Lets Hear it for the Girls! Contextualizing female leadership in conflict transformation


In honor of celebrating International Women’s Day this year, let us reflect on the status of women across the world. Considering the pedagogical debate playing out between the various feminoti (i.e. those currently embroiled in a spate over whether modern women should be leaning in, reclining, or throwing in the towel altogether), it appears necessary to step back and reflect on the emblematic resilience women have demonstrated in the face of such adversity.

Whilst many self-proclaimed feminists from the likes of Anne-Marie Slaughter to Beyoncé vehemently support the increasing volume of media attention concerned with female equality and leadership—a non-existent conversation as little as five years ago—the primary paradox inherent to these so called “mommy wars”  is the misplaced attention to equity in defining female empowerment for ALL females.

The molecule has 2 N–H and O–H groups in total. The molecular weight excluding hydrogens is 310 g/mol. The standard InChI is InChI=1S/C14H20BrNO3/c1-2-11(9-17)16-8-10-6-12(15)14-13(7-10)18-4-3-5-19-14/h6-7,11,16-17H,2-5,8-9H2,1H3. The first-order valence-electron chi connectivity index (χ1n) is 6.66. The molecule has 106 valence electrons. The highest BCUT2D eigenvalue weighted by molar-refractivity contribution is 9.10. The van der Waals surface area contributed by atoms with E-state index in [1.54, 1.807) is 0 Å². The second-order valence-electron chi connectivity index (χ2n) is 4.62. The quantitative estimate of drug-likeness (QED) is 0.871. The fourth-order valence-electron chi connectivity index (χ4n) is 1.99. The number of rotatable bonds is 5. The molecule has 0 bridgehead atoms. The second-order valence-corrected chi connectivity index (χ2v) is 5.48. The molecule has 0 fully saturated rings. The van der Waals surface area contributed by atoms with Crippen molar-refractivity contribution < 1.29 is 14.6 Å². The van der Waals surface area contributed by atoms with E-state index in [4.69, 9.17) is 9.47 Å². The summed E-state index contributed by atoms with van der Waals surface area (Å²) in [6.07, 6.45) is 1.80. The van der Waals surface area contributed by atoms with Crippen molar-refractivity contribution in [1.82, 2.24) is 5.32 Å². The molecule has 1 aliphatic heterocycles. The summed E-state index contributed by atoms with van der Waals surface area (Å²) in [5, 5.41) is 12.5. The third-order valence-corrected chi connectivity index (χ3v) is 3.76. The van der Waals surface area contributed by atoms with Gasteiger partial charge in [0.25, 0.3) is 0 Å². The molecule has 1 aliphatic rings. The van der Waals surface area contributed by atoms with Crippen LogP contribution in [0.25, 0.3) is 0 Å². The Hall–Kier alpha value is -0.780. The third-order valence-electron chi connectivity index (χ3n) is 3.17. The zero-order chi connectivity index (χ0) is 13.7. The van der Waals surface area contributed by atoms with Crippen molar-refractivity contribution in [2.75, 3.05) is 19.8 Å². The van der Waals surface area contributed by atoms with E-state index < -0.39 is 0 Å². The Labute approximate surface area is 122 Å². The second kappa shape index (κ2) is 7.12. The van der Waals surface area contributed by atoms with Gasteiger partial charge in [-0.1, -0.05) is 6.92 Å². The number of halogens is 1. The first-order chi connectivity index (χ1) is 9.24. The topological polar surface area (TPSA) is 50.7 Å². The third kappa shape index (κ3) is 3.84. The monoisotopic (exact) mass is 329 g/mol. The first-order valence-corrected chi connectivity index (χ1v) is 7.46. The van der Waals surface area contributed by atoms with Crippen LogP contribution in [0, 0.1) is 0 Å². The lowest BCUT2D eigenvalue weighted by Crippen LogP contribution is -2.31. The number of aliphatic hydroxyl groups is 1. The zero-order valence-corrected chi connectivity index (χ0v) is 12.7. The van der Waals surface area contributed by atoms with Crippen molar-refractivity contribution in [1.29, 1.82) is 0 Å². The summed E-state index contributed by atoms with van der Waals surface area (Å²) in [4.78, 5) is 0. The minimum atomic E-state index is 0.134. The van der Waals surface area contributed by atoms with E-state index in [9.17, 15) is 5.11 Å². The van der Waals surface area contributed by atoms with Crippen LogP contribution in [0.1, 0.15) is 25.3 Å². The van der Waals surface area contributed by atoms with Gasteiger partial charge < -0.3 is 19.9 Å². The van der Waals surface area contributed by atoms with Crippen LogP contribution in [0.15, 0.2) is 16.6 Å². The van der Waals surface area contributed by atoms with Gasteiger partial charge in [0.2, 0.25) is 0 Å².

A year since Sheryl Sandberg urged women to “Lean In,” Rosa Brooks has equally fought for women to “Recline.” In the fields of conflict transformation and international development, both points miss the mark. Regardless of how modern executive women and girls perceive themselves in terms of leadership, it remains that the majority of the globe’s females have dispelled little effort in contemplating their new found “empowerment” as a reference point for the broader social evolution of their communities. As of right now, and coinciding with 2014 International Women’s Day (IWD) on March 8th, women make up nearly 70 percent of the world’s absolute poor where those aged 14 to 44 are as likely to die from violence as from cancer.